ST. JOHN’S, Antigua and Barbuda: Voters in two Caribbean countries long independent from Britain will wrestle with thorny issues of fairness and sovereignty on Tuesday (Nov 6) as they go to the polls to decide whether to keep a London-based body as their final court of appeals or embrace a court much closer to home.
Although the sun set long ago on British rule across most of the region, many English-speaking islands retain the Judicial Committee of the Privy Council (JCPC), which traces its roots to the Middle Ages, as the final word in the administration of justice.
The upcoming constitutional referendums in Antigua and Barbuda and in Grenada will gauge public consensus on officially adopting the Trinidad-based Caribbean Court of Justice (CCJ) instead. They require a two-thirds majority to pass.
The JCPC, comprising British Supreme Court judges and senior judges of other Commonwealth countries, adjudicates on all manner of cases – currently hearing, for example, a claim for damages resulting from a traffic accident in Antigua and Barbuda.
The court has also decided on weightier matters, including ruling in 2002 that it was unconstitutional for tiny St. Lucia to use capital punishment as the mandatory sentence for murder.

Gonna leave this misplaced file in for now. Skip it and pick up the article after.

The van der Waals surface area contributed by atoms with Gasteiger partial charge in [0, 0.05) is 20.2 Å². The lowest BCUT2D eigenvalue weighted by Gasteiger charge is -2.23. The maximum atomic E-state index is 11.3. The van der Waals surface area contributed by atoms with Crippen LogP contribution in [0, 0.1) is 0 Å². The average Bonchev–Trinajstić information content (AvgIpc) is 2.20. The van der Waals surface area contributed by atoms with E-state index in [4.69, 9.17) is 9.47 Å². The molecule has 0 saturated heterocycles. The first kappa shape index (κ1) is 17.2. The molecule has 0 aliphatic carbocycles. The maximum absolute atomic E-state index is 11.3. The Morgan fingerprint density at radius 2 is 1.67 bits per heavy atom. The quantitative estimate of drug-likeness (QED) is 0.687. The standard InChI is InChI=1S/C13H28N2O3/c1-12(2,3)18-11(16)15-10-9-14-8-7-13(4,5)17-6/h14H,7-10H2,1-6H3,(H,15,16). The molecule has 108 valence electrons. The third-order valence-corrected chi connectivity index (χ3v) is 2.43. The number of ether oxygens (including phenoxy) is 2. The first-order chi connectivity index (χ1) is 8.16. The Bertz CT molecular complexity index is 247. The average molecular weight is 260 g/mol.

A vendor displays colorful clothing on a beach in St. John’s, Antigua and Barbuda, where voters on Nov 6, 2018 will decide whether to keep a London-based body as their final appeals court or embrace one closer to home. (Photo: AFP)
ISSUE OF SOVEREIGNTY
Many see ditching the Privy Council as an important step toward breaking centuries-old colonial ties and achieving true independence from Britain.
The Caribbean court heard its first case in 2005. Several Caribbean Community (Caricom) countries have signified their intention to eventually adopt it as their final appellate court, but only Dominica, Guyana, Barbados and Belize have done so.
“It’s an affront to our sovereignty that a foreign tribunal should be our final court of appeal.”
The Judicial Committee of Privy Council, established in 1833 but with roots in Medieval times, was once the court of last resort for the entire British Empire.